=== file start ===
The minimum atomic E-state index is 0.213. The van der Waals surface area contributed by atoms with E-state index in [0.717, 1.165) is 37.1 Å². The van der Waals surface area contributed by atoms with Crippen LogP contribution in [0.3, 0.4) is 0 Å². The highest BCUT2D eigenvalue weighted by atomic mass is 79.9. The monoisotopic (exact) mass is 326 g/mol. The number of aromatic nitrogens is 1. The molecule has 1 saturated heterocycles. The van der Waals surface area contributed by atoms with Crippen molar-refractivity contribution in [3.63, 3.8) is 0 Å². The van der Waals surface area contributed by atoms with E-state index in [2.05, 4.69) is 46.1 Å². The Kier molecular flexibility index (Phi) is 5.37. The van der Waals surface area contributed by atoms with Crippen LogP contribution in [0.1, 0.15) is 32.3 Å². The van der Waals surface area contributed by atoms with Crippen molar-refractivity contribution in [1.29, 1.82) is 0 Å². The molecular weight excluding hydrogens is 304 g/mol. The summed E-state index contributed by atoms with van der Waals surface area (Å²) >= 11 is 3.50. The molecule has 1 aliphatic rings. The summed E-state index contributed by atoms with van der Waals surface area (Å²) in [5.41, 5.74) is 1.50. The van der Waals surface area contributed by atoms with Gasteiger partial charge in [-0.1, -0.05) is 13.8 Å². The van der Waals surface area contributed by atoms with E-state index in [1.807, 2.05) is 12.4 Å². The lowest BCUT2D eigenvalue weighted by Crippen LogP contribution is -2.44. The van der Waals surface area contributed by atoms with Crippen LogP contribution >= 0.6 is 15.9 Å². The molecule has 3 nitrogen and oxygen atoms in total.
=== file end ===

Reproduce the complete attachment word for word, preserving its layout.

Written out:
The minimum atomic E-state index is 0.213. The van der Waals surface area contributed by atoms with E-state index in [0.717, 1.165) is 37.1 Å². The van der Waals surface area contributed by atoms with Crippen LogP contribution in [0.3, 0.4) is 0 Å². The highest BCUT2D eigenvalue weighted by atomic mass is 79.9. The monoisotopic (exact) mass is 326 g/mol. The number of aromatic nitrogens is 1. The molecule has 1 saturated heterocycles. The van der Waals surface area contributed by atoms with Crippen molar-refractivity contribution in [3.63, 3.8) is 0 Å². The van der Waals surface area contributed by atoms with E-state index in [2.05, 4.69) is 46.1 Å². The Kier molecular flexibility index (Phi) is 5.37. The van der Waals surface area contributed by atoms with Crippen LogP contribution in [0.1, 0.15) is 32.3 Å². The van der Waals surface area contributed by atoms with Crippen molar-refractivity contribution in [1.29, 1.82) is 0 Å². The molecular weight excluding hydrogens is 304 g/mol. The summed E-state index contributed by atoms with van der Waals surface area (Å²) >= 11 is 3.50. The molecule has 1 aliphatic rings. The summed E-state index contributed by atoms with van der Waals surface area (Å²) in [5.41, 5.74) is 1.50. The van der Waals surface area contributed by atoms with Gasteiger partial charge in [-0.1, -0.05) is 13.8 Å². The van der Waals surface area contributed by atoms with E-state index in [1.807, 2.05) is 12.4 Å². The lowest BCUT2D eigenvalue weighted by Crippen LogP contribution is -2.44. The van der Waals surface area contributed by atoms with Crippen LogP contribution >= 0.6 is 15.9 Å². The molecule has 3 nitrogen and oxygen atoms in total.